Republicans Trust Trump And Carson On The Economy, And Nukes, More Than Anyone Else
Republicans have apparently gone insane.
Of all the Republican candidates for President, the two who are trusted most by Republican voters are Donald Trump and Ben Carson:
Donald Trump is the Republican candidate most trusted to manage the economy, deal with foreign leaders and serve as commander in chief, according to a new Reuters/Ipsos poll of Republicans conducted after the party’s third debate.
And more Republicans would trust him with the nation’s nuclear weapons than most of the rest of their party’s presidential primary field.
In terms of overall support, Trump was favored by 31 percent of Republicans polled by Reuters/Ipsos in an online survey conducted Oct. 28 to Nov. 2 that had a credibility interval of plus or minus 4.4 percentage points. Retired neurosurgeon Ben Carson placed second with 18 percent. Senator Marco Rubio of Florida and former Governor Jeb Bush tied for third place with 10 percent each.
For anyone still confused about why Trump is holding strong onto a double-digit lead in most presidential primary polls, look no farther than at how much Republican voters trust him. The growing trust shows Trump’s campaign message – that his experience in business means voters should pick him to negotiate trade deals or take on Russia’s Vladimir Putin – is resonating.
On the question of whether voters trust the candidates to manage the economy, 59 percent said “yes” to Trump.
None of the other Republican candidates came even close. Carson was second, with 36 percent saying they trust him to manage the economy. Rubio was third with 27 percent, followed by retired business executive Carly Fiorina at 25 percent.
It’s not just on the economy where Trump shines. Asked whether they trusted the various Republican candidates to be commander in chief, Trump and Carson were tied, at 40 percent each.
On the question of whom they trusted to deal with foreign leaders, Trump again took top marks, with 41 percent saying they would trust the New York real estate mogul. Carson was a close second at 39 percent. Rubio, who has made foreign policy a central part of his campaign and stressed his experience on the Senate Foreign Relations Committee, was third at 31 percent.
Asked about handling the nation’s nuclear weapons – another insight into voters’ views on foreign policy – 34 percent of Republicans said they would trust Trump. He trailed only Carson, with 39 percent saying they would trust Carson to have his finger on the proverbial button. Only 27 percent said they would trust Rubio.
On some level, these numbers aren’t entirely surprising. As James Joyner noted this morning, Trump and Carson are at the top of the new NBC/Wall Street Journal poll as well as the Reuters/Ipsos poll discussed here. They are also at the top, by far, of the national poll averages at RealClearPolitics as well as the state averages in Iowa, New Hampshire, South Carolina, and Florida. Typically, when voters are strongly behind a candidate they will also be telling pollsters that they have a favorable opinion of that candidate, and that they trust them when it comes to the important issues of the day. Indeed, it would be incredibly shocking if any candidate were receiving such strong support as Trump and Carson at the same time that polling was showing that voters don’t like them on a person level and don’t think they can be trusted to handle issues like the economy, foreign policy, and can be trusted to have the authority to launch nuclear weapons. So, in that sense, it’s arguably the case that one can overstate the importance of a poll like this since it is, in reality, just a reflection of the fact that Donald Trump and Ben Carson are the top tier Republican Presidential candidates right now, and that doesn’t seem as though it’s likely to change any time soon.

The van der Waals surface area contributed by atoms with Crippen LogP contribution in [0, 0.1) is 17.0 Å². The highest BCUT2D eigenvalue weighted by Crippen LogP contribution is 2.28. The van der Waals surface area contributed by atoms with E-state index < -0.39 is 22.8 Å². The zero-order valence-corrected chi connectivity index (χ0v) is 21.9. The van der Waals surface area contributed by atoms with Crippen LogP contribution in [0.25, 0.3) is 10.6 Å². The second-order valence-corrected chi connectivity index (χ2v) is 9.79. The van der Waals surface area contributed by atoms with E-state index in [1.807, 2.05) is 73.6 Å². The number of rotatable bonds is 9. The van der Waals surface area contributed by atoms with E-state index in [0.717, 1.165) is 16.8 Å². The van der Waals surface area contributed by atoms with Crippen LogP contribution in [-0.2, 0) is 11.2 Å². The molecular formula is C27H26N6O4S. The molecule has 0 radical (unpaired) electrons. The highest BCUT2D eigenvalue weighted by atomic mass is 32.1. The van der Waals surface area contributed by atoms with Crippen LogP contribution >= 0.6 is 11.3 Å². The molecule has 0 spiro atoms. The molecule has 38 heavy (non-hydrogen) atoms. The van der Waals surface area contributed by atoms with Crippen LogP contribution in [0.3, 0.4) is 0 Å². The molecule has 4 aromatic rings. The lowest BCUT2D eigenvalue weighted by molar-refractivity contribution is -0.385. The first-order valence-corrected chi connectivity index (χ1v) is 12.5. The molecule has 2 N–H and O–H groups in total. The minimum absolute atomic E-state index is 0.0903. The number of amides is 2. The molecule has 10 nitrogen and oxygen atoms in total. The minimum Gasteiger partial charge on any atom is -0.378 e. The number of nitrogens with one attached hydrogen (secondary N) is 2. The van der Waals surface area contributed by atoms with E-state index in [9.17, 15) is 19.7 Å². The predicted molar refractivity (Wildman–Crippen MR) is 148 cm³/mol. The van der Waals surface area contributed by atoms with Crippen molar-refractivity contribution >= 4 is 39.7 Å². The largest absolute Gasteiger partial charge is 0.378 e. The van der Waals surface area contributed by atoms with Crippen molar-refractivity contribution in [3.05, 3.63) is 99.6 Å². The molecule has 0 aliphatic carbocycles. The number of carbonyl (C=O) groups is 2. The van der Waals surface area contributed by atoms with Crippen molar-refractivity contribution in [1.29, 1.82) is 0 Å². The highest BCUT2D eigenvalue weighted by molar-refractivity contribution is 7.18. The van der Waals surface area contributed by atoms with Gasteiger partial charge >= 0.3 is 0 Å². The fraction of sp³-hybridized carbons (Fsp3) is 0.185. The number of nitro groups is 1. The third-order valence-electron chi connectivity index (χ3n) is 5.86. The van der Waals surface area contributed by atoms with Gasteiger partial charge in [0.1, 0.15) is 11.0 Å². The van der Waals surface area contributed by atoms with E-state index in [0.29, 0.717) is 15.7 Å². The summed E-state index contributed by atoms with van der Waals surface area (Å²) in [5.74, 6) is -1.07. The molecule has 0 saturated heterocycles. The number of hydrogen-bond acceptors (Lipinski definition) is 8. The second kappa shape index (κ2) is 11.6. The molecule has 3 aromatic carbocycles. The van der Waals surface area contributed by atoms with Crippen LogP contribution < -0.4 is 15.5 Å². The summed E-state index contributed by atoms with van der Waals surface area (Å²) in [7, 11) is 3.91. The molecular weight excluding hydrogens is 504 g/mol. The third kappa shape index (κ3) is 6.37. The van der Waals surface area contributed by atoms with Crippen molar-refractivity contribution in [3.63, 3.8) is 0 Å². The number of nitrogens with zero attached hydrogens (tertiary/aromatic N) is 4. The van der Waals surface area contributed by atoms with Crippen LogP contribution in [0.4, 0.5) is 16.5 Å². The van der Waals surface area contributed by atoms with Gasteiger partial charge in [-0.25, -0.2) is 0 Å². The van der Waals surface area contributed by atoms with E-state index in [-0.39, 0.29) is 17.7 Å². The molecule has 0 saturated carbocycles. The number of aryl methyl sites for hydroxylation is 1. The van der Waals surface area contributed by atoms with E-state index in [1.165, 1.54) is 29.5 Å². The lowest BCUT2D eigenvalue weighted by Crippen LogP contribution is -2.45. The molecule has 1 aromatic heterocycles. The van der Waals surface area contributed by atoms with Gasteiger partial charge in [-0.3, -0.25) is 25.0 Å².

Notwithstanding those caveats, though, there really ought to be something quite troublesome about the fact that a majority of Republicans think, at least for the moment, that these two men are the ones who can be most trusted when it comes to the important issues facing the country. On the one hand we have a bombastic real estate developer who has spent three decades doing little more than play at being a celebrity and who has spent his Presidential campaign appealing to the worst things in American politics while at the same time demonstrating nothing that indicates he has the ability to do the job that being President requires. On the other, we have an admittedly talented retired neurosurgeon who, while he comes across as a nice man personally, and probably is what he seems in that regard, has demonstrated vast political ignorance along with a history of making outrageous statements that have no basis in reality. The idea that either one of them is leading in the polls right now, or that Republicans apparently trust them on the important issues facing this country to the exclusion of people who have served multiple terms as Governors of major states or spent years in the Senate dealing with these issues on a daily basis. Admittedly, many of the candidates in the Republican field other than Trump and Carson leave much to be desired themselves but the fact that they are presently being eclipsed by two ignoramuses is a sad indictment of the state of the Republican Party in 2015. For their own sake, and the sake of the country, one can only hope that Republican voters come to their sense at some point.